ILO's World Report on Child Labor 2015The new ILO report 'The World Report on Child Labor 2015' prepared for the international day states that around 20% to 30% of children in developing countries complete their schooling and enter the labor market by the age of 15.
"Keeping children in school and receiving a good education until at least the minimum age of employment will determine the whole life of a child. National policies should be directed towards removing children and young people from hazardous jobs and, of course, towards removing the hazards in the workplace," said Guy Ryder, ILO Director-General.
The report shows that young persons who have been burdened by work as children are more likely to be in unpaid family jobs or in low paying jobs.
"Children, whose education is denied or impeded by child labor, enter adolescence with lesser competencies and skills needed for securing decent work, and much more likely to be vulnerable to joblessness or low paid, or insecure work in hazardous conditions. Their vulnerability is frequently exacerbated by related factors such as health problems stemming from their premature involvement in work," Ryder explained.
Under ILO's School-to-Work Transition Survey program, it was found that in developing countries, many youth leave school at or below the age of 15 years old.
"Early 'school leavers' who do eventually transit are less likely than more-educated youth to ever secure stable jobs. Those leaving school prior to the age of 15 years that do manage to secure jobs take longer to do so than other youth," ILO said
ILO report also reveals that around 75 million youth those aged 15 to 24 are unemployed, while more have to satisfy with jobs that do not come under decent work category. The presence of opportunities for the youth to get decent work has an effect on the prevalence of child labor. ILO defines decent work as that which provides a fair income and security in the workplace.
As per ILO global estimate, there are more than 47.5 million adolescents aged 15 to 17 in hazardous work. Hazardous work is the employment that can harm the health and safety of children. The ILO considers this the "worst form of child labor."
The number of hazardous adolescent workers is greatest in India at 2.4 million.Countries such as Cambodia, Vietnam, and Laos where agriculture predominates in the rural areas have highest rates for hazardous work. "This highlights the significance of area- and sector-specific targeting of interventions to eradicate child labor," ILO said.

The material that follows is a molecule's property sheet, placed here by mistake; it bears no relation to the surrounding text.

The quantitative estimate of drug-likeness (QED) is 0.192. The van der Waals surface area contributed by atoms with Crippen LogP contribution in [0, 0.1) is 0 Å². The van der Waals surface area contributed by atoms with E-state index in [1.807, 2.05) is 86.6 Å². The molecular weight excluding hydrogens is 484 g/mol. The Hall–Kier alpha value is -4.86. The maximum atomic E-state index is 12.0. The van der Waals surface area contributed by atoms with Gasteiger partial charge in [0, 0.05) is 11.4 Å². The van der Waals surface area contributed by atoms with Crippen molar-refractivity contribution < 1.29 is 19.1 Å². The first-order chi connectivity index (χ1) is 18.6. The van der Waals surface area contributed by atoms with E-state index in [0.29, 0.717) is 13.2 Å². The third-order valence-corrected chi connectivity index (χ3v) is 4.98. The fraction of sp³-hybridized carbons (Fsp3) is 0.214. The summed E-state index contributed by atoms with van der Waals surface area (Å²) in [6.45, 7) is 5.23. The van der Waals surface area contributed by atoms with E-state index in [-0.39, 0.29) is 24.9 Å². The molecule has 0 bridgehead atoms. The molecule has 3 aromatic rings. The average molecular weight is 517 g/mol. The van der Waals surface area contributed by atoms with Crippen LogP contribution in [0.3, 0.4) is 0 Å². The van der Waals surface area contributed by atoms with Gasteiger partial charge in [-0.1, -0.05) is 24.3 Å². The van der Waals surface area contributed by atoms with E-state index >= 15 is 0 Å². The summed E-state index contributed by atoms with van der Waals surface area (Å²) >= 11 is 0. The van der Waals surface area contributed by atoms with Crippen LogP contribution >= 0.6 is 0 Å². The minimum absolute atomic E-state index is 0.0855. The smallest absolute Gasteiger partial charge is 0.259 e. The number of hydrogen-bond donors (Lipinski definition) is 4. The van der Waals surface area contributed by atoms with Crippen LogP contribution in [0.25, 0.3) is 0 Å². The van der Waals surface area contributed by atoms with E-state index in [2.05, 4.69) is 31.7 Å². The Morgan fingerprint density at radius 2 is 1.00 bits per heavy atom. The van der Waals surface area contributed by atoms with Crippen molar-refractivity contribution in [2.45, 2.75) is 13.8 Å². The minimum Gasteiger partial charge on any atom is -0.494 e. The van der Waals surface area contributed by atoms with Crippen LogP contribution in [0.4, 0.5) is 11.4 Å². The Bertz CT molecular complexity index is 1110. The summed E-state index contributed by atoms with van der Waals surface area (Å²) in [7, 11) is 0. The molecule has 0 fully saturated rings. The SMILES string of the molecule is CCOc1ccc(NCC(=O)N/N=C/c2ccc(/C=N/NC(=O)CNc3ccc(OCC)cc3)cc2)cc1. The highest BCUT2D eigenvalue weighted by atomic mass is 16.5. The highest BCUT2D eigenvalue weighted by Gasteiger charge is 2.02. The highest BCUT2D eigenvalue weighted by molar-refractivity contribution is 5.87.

Globally, more young boys than young girls aged 15 to 17 are in hazardous work. However in younger children, more girls are involved in hazardous work than boys.
ILO RecommendationsThe World Report on Child Labor 2015 recommends early interventions to get children out of child labor and into school. It also urges nations to take actions to facilitate the transition from school to decent work for young people. The 47.5 million young people in hazardous work and the girls and young women must be given special attention.
- Promote decent work opportunities for the youth and invest in educating and training the youth to enhance their employability
- Encourage youth entrepreneurship
- Create national policies towards removing the youth from hazardous jobs
- Ensure youth's rights at work to protect them from abuse and exposure to hazards
- Enforcement of labor laws
- Pay attention to girls, who "face special difficulties in entering and remaining in school owing to factors such as early marriage and the demands of their domestic responsibilities
- Girls are also vulnerable to commercial sexual exploitation. Inclusive education strategies must be promoted to help face their unique challenges.
- Laws and practices that discriminate against women in the labor market must be reviewed.
Child Labor in IndiaAccording to the 2011 Census, in India, as many as 4.35 million children between 5 to 14 years are working as child laborers. A new report released by Child Rights and You (CRY), a day before the international day against child labor, reveals that over 10 million children continue to be a part of the country's workforce.